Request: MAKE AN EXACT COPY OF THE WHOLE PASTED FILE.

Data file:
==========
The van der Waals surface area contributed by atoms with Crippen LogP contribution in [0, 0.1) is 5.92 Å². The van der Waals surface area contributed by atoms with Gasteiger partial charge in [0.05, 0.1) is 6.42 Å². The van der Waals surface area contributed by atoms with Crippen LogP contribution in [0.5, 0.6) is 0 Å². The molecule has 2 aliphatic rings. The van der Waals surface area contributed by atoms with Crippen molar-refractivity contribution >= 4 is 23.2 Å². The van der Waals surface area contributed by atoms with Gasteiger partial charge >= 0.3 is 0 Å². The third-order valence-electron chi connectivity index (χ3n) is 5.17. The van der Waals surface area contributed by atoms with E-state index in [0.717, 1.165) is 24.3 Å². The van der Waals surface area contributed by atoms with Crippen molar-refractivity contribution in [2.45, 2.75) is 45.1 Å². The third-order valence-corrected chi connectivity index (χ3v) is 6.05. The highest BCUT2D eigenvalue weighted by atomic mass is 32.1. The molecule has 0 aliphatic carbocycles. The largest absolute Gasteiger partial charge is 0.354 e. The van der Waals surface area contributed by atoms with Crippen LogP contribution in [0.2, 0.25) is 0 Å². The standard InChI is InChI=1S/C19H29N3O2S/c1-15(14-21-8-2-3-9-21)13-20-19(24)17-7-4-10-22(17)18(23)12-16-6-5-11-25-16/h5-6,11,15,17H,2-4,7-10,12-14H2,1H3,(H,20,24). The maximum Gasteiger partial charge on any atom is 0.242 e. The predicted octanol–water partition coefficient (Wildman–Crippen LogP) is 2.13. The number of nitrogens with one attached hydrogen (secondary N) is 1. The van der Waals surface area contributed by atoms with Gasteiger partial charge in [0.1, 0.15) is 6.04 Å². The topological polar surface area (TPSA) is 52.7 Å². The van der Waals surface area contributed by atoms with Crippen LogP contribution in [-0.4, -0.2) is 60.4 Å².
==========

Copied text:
The van der Waals surface area contributed by atoms with Crippen LogP contribution in [0, 0.1) is 5.92 Å². The van der Waals surface area contributed by atoms with Gasteiger partial charge in [0.05, 0.1) is 6.42 Å². The van der Waals surface area contributed by atoms with Crippen LogP contribution in [0.5, 0.6) is 0 Å². The molecule has 2 aliphatic rings. The van der Waals surface area contributed by atoms with Crippen molar-refractivity contribution >= 4 is 23.2 Å². The van der Waals surface area contributed by atoms with Gasteiger partial charge >= 0.3 is 0 Å². The third-order valence-electron chi connectivity index (χ3n) is 5.17. The van der Waals surface area contributed by atoms with E-state index in [0.717, 1.165) is 24.3 Å². The van der Waals surface area contributed by atoms with Crippen molar-refractivity contribution in [2.45, 2.75) is 45.1 Å². The third-order valence-corrected chi connectivity index (χ3v) is 6.05. The highest BCUT2D eigenvalue weighted by atomic mass is 32.1. The molecule has 0 aliphatic carbocycles. The largest absolute Gasteiger partial charge is 0.354 e. The van der Waals surface area contributed by atoms with Crippen LogP contribution in [0.2, 0.25) is 0 Å². The standard InChI is InChI=1S/C19H29N3O2S/c1-15(14-21-8-2-3-9-21)13-20-19(24)17-7-4-10-22(17)18(23)12-16-6-5-11-25-16/h5-6,11,15,17H,2-4,7-10,12-14H2,1H3,(H,20,24). The maximum Gasteiger partial charge on any atom is 0.242 e. The predicted octanol–water partition coefficient (Wildman–Crippen LogP) is 2.13. The number of nitrogens with one attached hydrogen (secondary N) is 1. The van der Waals surface area contributed by atoms with Gasteiger partial charge in [0.1, 0.15) is 6.04 Å². The topological polar surface area (TPSA) is 52.7 Å². The van der Waals surface area contributed by atoms with Crippen LogP contribution in [-0.4, -0.2) is 60.4 Å².